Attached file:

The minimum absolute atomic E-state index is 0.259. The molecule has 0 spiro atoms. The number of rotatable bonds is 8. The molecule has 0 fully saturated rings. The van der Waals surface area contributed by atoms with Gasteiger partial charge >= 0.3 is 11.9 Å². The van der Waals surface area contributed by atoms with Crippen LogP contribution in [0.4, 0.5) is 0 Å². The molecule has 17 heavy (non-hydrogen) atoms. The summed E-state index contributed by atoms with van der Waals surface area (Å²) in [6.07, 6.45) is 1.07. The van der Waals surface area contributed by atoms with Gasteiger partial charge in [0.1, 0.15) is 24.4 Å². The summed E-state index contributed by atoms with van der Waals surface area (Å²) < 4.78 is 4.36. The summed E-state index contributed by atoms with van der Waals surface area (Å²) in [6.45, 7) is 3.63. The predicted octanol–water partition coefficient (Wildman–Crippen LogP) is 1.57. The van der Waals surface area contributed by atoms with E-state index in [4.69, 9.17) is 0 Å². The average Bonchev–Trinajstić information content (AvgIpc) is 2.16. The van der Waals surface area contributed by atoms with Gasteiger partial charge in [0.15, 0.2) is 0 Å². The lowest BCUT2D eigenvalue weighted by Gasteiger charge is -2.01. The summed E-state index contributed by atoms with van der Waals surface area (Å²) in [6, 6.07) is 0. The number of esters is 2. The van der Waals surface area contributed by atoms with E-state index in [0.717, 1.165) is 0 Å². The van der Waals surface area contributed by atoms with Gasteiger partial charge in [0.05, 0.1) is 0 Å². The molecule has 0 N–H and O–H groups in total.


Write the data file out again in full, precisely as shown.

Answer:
The minimum absolute atomic E-state index is 0.259. The molecule has 0 spiro atoms. The number of rotatable bonds is 8. The molecule has 0 fully saturated rings. The van der Waals surface area contributed by atoms with Gasteiger partial charge >= 0.3 is 11.9 Å². The van der Waals surface area contributed by atoms with Crippen LogP contribution in [0.4, 0.5) is 0 Å². The molecule has 17 heavy (non-hydrogen) atoms. The summed E-state index contributed by atoms with van der Waals surface area (Å²) in [6.07, 6.45) is 1.07. The van der Waals surface area contributed by atoms with Gasteiger partial charge in [0.1, 0.15) is 24.4 Å². The summed E-state index contributed by atoms with van der Waals surface area (Å²) < 4.78 is 4.36. The summed E-state index contributed by atoms with van der Waals surface area (Å²) in [6.45, 7) is 3.63. The predicted octanol–water partition coefficient (Wildman–Crippen LogP) is 1.57. The van der Waals surface area contributed by atoms with E-state index in [4.69, 9.17) is 0 Å². The average Bonchev–Trinajstić information content (AvgIpc) is 2.16. The van der Waals surface area contributed by atoms with Gasteiger partial charge in [0.15, 0.2) is 0 Å². The lowest BCUT2D eigenvalue weighted by Gasteiger charge is -2.01. The summed E-state index contributed by atoms with van der Waals surface area (Å²) in [6, 6.07) is 0. The number of esters is 2. The van der Waals surface area contributed by atoms with E-state index in [0.717, 1.165) is 0 Å². The van der Waals surface area contributed by atoms with Gasteiger partial charge in [0.05, 0.1) is 0 Å². The molecule has 0 N–H and O–H groups in total.